Building positive, warm, and caring relationships with all of our students is critically important. Therefore, kind and thoughtful leaders, teachers and staff members are the heart of our wellbeing efforts. Fairgreen’s ‘DREAMS’ and Jigsaw Wellbeing Programmes and our focus on bringing mindful practices into the school have been the root of the school’s culture of care since its inception nearly three years ago. Many of our staff are trained mindfulness teachers through the Mindfulness in Schools Project (MiSP), a UK-based non-profit established in 2009. Therefore, all of our teachers have had introductory training in Mindfulness and are encouraged to create moments in their students’ days that are silent and reflective. 

Through our implementation of the Sheffield Hallam University’s Jigsaw programme, which is geared toward PYP-age students, we provide weekly workshops where our young students develop social emotional learning skills through the focus on a variety of topics, such as relationships, being healthy, celebrating diversity and more. 

I worked with our Wellbeing Team to design our DREAMS programme for secondary students, where we focus on fostering the development of key life skills that promote overall wellbeing and academic success at their age level. Each letter of the DREAMS acronym stands for an area of focus students strive to build a healthy self-concept and outlook around, and these are: Drive (or Motivation), Relationships, Emotions, Accomplishment, Mindfulness, and Service. MYP students meet in workshops to focus on a specific area each week. 

We have also created the Fairgreen Wellbeing Hub, a newly defined room within the school that is used as a calm space for mindfulness activities. We started a Student Wellbeing Champions programme, where older students engage younger students as role models, leaders in promoting health and wellbeing. They play a key ‘influencing’ role in helping our students to be emotionally literate and competent at dealing with the inevitable challenges that children face. We also have invited a friendly, furry visitor to be on campus each week on Thursdays that brings joy and calm to our students, our Furry Counsellor Rufus the Dog. A grade one student recently told me that “Rufus is the definition of happiness.” We love that he is having this effect.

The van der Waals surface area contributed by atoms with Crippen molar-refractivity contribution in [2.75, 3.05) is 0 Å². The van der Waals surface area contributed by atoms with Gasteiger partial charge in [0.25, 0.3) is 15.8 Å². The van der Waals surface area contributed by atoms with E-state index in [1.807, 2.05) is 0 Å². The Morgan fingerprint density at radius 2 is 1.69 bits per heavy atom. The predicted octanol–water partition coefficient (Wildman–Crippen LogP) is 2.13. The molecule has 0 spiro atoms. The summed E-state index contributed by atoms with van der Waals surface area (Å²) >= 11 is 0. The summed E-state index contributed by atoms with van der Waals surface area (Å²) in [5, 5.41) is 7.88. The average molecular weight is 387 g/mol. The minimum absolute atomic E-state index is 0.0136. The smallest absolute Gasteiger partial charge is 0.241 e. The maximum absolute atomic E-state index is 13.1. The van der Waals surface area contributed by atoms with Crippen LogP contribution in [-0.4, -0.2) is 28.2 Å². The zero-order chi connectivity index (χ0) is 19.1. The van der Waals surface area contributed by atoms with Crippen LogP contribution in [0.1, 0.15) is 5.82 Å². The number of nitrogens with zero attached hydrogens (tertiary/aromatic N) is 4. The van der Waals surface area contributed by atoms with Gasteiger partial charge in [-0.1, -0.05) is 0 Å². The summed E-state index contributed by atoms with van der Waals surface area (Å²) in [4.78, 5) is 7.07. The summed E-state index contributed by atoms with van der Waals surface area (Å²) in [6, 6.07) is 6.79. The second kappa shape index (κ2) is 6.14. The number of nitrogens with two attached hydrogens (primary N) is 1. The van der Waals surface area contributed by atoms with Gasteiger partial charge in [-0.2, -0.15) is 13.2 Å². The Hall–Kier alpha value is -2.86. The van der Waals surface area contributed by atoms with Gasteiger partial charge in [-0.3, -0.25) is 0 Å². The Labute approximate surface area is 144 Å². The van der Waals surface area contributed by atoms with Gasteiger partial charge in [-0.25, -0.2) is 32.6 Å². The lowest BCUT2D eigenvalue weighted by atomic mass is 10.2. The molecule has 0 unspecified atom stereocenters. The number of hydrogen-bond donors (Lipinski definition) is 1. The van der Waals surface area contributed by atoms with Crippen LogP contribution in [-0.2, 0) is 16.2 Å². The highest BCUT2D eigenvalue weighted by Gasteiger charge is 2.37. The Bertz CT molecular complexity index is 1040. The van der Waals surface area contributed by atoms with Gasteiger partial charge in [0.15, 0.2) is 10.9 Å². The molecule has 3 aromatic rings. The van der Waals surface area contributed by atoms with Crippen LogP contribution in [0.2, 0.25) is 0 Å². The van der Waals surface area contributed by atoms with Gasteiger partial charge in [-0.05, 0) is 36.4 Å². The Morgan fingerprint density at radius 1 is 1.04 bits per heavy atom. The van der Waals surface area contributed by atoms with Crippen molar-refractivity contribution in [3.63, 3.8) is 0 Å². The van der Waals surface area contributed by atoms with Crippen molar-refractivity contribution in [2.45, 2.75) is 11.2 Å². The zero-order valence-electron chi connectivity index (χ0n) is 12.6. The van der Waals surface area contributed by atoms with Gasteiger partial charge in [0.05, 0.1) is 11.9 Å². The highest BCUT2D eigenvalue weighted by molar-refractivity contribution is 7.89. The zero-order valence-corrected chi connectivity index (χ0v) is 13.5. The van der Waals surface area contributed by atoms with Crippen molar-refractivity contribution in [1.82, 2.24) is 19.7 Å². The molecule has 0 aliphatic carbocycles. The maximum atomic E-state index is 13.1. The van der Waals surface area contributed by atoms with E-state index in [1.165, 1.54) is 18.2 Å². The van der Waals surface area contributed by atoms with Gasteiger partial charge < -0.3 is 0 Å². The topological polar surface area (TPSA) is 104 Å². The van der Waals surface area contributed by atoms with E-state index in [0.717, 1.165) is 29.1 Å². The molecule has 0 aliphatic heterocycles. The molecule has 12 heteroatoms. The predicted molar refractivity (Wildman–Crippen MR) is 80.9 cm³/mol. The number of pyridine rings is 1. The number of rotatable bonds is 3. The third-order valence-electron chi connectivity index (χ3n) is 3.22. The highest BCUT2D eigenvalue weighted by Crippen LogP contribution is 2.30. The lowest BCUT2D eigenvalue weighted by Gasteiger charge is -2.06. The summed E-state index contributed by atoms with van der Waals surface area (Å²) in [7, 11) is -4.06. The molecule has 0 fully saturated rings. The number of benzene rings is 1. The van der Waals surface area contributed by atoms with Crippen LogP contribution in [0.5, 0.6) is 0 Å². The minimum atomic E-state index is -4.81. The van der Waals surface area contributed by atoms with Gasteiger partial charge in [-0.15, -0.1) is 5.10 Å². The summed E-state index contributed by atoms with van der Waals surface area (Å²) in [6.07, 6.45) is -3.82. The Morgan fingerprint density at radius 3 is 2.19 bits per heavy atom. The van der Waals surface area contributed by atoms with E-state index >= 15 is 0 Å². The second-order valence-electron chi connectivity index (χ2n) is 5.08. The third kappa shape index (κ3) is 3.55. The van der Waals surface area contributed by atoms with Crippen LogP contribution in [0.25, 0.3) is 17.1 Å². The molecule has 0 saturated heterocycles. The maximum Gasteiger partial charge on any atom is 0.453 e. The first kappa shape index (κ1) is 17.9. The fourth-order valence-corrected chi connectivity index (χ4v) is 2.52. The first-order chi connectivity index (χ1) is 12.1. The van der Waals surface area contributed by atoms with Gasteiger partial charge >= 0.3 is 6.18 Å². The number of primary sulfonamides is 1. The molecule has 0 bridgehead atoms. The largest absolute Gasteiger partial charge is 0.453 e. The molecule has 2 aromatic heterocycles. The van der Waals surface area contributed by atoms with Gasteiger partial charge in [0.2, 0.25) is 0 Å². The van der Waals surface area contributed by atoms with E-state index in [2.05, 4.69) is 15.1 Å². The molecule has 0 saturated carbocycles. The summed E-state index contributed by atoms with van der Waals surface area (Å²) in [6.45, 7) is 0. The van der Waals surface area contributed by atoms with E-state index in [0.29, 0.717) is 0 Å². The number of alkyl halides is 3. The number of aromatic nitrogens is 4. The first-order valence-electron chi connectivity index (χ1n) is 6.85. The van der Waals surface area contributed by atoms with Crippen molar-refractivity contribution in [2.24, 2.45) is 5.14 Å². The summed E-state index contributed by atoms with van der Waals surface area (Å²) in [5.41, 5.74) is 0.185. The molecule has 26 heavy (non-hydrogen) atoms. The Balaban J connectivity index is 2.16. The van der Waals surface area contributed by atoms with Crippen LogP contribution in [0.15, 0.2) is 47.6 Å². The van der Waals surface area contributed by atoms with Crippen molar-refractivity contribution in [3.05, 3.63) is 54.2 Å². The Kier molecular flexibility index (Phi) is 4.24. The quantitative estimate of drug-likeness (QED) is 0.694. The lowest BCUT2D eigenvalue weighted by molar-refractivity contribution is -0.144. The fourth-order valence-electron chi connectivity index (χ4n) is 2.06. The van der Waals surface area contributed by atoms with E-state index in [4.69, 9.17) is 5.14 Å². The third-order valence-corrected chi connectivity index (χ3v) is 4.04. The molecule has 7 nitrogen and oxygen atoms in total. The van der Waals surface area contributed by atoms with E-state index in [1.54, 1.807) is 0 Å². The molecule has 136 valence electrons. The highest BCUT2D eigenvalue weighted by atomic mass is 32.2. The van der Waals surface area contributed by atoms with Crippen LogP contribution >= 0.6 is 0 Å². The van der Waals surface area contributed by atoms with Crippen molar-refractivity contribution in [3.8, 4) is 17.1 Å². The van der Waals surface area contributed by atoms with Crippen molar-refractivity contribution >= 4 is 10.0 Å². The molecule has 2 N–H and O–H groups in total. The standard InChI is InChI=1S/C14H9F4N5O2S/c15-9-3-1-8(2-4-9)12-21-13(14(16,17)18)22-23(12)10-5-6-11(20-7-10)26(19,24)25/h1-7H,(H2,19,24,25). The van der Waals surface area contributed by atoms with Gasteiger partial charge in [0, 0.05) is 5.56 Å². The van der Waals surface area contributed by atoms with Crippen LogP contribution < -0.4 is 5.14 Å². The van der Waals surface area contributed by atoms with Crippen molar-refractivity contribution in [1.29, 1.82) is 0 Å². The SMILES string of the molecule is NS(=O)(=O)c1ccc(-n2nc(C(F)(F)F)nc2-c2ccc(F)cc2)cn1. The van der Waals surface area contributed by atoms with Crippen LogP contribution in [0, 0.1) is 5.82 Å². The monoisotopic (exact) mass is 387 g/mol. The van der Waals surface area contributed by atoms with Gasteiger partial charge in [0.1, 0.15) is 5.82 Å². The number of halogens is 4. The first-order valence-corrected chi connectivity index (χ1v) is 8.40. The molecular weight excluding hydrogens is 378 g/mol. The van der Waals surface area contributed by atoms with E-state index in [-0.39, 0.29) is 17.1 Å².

Our students have been really lucky to be on campus learning full-time this year so it is easier for us to provide wellbeing programmes, but even last year during the all-school quarantine period, Fairgreen also supported students, parents and teachers by providing a Virtual Wellbeing Hub with resources for wellbeing support as well as private Zoom counselling sessions when needed. Our teachers also kept up their mindfulness activities, but translated for a virtual landscape. 

To be honest, there is so much more that we are doing...the list goes on, including providing activities and programming around Anti-bullying Week, Mental Health Awareness Week and World Mental Health Day. We are truly striving to provide a culture of care here at Fairgreen, and we’re so happy to see our students being so resilient, especially during this time. 

Learn more about Fairgreen International School's Wellbeing Programme and their innovative IB Continuum Curriculum at their upcoming Virtual Open Day on Wednesday, April 21, at 11 a.m. via Zoom. Register at